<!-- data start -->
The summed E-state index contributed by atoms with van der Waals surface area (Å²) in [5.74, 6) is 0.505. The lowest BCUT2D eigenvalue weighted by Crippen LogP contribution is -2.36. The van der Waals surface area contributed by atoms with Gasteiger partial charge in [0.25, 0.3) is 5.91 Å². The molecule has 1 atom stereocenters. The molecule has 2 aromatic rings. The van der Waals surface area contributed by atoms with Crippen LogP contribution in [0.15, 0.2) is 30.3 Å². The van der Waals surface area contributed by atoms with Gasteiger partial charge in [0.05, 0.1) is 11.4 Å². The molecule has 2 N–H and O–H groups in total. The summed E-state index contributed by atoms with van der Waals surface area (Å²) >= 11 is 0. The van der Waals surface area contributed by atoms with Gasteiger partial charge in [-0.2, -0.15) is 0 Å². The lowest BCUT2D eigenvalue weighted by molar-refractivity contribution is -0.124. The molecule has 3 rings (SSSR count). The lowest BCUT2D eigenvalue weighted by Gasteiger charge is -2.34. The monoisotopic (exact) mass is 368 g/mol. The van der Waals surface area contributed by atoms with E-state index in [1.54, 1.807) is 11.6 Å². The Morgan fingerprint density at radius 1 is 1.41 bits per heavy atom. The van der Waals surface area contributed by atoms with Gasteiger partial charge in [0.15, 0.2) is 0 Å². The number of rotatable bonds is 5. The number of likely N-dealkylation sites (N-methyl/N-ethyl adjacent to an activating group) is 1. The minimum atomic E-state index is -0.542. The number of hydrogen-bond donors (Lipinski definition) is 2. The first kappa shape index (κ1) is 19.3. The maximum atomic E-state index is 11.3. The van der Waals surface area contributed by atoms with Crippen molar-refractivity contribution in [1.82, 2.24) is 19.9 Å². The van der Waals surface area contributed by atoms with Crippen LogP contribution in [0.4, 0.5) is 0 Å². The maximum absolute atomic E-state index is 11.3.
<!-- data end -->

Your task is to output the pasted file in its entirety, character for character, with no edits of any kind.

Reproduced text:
The summed E-state index contributed by atoms with van der Waals surface area (Å²) in [5.74, 6) is 0.505. The lowest BCUT2D eigenvalue weighted by Crippen LogP contribution is -2.36. The van der Waals surface area contributed by atoms with Gasteiger partial charge in [0.25, 0.3) is 5.91 Å². The molecule has 1 atom stereocenters. The molecule has 2 aromatic rings. The van der Waals surface area contributed by atoms with Crippen LogP contribution in [0.15, 0.2) is 30.3 Å². The van der Waals surface area contributed by atoms with Gasteiger partial charge in [0.05, 0.1) is 11.4 Å². The molecule has 2 N–H and O–H groups in total. The summed E-state index contributed by atoms with van der Waals surface area (Å²) >= 11 is 0. The van der Waals surface area contributed by atoms with Gasteiger partial charge in [-0.2, -0.15) is 0 Å². The lowest BCUT2D eigenvalue weighted by molar-refractivity contribution is -0.124. The molecule has 3 rings (SSSR count). The lowest BCUT2D eigenvalue weighted by Gasteiger charge is -2.34. The monoisotopic (exact) mass is 368 g/mol. The van der Waals surface area contributed by atoms with E-state index in [1.54, 1.807) is 11.6 Å². The Morgan fingerprint density at radius 1 is 1.41 bits per heavy atom. The van der Waals surface area contributed by atoms with Gasteiger partial charge in [0.15, 0.2) is 0 Å². The number of rotatable bonds is 5. The number of likely N-dealkylation sites (N-methyl/N-ethyl adjacent to an activating group) is 1. The minimum atomic E-state index is -0.542. The number of hydrogen-bond donors (Lipinski definition) is 2. The first kappa shape index (κ1) is 19.3. The maximum atomic E-state index is 11.3. The van der Waals surface area contributed by atoms with Crippen molar-refractivity contribution in [1.82, 2.24) is 19.9 Å². The van der Waals surface area contributed by atoms with Crippen LogP contribution in [0.4, 0.5) is 0 Å². The maximum absolute atomic E-state index is 11.3.